Data-Driven Methods for Microwave Sensor Devices in Musculoskeletal Diagnostics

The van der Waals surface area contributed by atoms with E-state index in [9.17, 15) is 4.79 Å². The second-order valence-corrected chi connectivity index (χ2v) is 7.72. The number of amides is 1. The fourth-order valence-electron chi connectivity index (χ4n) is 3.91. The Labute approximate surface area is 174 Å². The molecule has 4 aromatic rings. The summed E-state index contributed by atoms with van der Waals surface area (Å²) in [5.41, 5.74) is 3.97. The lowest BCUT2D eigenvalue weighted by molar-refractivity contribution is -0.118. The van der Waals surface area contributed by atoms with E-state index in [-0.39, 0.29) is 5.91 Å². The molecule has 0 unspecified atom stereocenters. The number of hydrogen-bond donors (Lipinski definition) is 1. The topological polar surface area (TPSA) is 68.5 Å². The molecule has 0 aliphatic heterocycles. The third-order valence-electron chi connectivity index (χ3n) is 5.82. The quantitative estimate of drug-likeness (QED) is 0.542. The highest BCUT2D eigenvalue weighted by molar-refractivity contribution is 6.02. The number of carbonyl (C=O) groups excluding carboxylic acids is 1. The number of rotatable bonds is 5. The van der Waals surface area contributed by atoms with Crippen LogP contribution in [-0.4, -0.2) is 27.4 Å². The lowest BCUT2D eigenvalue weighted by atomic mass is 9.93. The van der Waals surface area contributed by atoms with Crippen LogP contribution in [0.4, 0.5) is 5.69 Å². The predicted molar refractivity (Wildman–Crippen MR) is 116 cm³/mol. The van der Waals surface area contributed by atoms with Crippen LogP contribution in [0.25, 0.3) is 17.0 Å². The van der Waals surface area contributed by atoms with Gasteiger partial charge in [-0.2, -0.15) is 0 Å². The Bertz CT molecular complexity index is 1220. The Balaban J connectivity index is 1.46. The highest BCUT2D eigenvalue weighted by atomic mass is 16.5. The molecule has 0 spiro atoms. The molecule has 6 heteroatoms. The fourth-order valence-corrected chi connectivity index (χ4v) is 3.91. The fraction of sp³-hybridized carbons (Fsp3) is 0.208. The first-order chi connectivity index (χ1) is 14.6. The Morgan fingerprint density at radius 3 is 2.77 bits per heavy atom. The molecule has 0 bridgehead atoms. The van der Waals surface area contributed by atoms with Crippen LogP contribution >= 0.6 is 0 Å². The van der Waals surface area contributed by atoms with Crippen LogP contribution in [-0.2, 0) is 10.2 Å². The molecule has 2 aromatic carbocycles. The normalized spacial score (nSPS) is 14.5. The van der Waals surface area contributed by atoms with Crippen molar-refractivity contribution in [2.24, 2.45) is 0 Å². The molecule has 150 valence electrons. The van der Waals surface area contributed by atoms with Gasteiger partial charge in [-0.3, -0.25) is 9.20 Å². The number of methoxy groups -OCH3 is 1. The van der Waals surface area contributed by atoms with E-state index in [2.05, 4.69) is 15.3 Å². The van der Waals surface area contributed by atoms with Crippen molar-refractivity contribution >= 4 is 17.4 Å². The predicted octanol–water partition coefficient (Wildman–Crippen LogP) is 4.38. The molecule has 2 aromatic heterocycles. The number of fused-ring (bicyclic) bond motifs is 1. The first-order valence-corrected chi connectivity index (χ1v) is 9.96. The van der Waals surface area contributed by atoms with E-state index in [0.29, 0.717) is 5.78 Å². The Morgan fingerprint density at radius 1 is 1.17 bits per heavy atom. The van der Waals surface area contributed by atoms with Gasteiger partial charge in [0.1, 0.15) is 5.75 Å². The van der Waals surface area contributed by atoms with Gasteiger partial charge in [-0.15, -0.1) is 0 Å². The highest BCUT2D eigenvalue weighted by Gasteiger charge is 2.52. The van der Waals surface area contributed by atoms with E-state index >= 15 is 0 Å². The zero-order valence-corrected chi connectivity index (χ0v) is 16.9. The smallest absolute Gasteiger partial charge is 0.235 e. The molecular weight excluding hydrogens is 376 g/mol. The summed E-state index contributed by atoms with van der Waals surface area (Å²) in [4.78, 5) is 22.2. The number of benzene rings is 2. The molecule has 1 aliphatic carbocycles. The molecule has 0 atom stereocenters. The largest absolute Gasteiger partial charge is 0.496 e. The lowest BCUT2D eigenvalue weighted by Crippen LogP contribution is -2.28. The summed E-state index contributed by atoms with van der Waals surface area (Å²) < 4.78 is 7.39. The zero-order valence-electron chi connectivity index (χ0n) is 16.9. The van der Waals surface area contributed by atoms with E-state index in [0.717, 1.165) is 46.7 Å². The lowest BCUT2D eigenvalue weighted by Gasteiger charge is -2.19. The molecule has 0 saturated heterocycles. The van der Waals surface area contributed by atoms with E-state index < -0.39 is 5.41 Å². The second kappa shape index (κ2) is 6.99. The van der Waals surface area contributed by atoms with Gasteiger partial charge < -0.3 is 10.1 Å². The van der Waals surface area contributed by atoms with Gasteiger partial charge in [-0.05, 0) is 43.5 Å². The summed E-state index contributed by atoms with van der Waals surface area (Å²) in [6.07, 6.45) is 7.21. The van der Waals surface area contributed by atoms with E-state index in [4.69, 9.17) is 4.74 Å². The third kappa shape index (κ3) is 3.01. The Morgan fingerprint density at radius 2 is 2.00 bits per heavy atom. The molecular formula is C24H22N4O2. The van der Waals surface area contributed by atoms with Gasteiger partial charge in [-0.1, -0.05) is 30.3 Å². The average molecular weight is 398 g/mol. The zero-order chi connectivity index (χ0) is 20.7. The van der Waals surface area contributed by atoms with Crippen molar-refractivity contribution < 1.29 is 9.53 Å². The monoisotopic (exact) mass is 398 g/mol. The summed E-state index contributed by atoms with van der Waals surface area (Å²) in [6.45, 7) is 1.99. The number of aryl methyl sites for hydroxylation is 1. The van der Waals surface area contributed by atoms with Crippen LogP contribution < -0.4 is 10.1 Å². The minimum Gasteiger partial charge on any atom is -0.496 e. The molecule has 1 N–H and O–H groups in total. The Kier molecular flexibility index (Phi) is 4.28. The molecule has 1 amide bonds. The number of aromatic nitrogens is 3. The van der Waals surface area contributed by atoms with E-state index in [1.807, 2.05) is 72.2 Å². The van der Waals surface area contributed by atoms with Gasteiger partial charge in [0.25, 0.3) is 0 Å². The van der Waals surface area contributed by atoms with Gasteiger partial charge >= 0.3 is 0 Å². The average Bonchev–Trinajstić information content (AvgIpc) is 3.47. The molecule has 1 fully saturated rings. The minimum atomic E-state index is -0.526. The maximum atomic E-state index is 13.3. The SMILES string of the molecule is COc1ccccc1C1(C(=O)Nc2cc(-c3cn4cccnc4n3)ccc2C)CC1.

Abstract: Microwave sensors can be used within medicine as they use non-ionizing radiation, are often low cost, and can be designed for a specific purpose. The application of microwave sensors for diagnostics and monitoring can be improved using appropriate data analysis. The multi-layered structure of the human body makes the measurements on people complex. A tremendous effort is required to create an analytical model of the body. In this context a data-driven approach, building a model that learns from previous measurements, is more suitable to analyze the data. This thesis aims to address statistical and data-driven approaches based on microwave sensor data for biomedical applications.A significant part of this thesis deals with microwave sensors for assessing muscle quality. It details the progress from initial clinical campaign to the creation of a machine learning algorithm to assess the local body composition. Such a device would be suitable for screening age-related muscle disorders like sarcopenia and muscle atrophy. Statistical analysis following the initial clinical campaign revealed no significant differences in the microwave data. Therefore, new sensor designs were evaluated. The most promising sensor was used in a small clinical campaign where it was able to detect a change in muscle size for one patient with multiple measurements over time. Successive measurements followed on tissue emulating phantoms and volunteers. For data analysis a machine learning algorithm was designed to predict the skin, fat, and muscle properties. This changes the aim from assessing muscle quality to assessing local body composition. For phantom data the algorithm was accurate for skin and fat and for volunteer data for fat and muscle. Crucially, the algorithm also performed better with more data available, meaning that results should improve if more data is collected.Microwave sensors have also been employed to assess bone. The first of two applications was to monitor the bone healing progression post surgery treating craniosynostosis. No substantial conclusions could be drawn from the statistical analysis most likely due to measurement uncertainties. The second application used a purpose-built setup for controlled measurements in ex vivo bone samples submerged in liquid, to simulate an in vivo environment. The purpose was to estimate the dielectric properties of bone. The derived bone properties were lower than expected, probably due to air trapped inside the sample.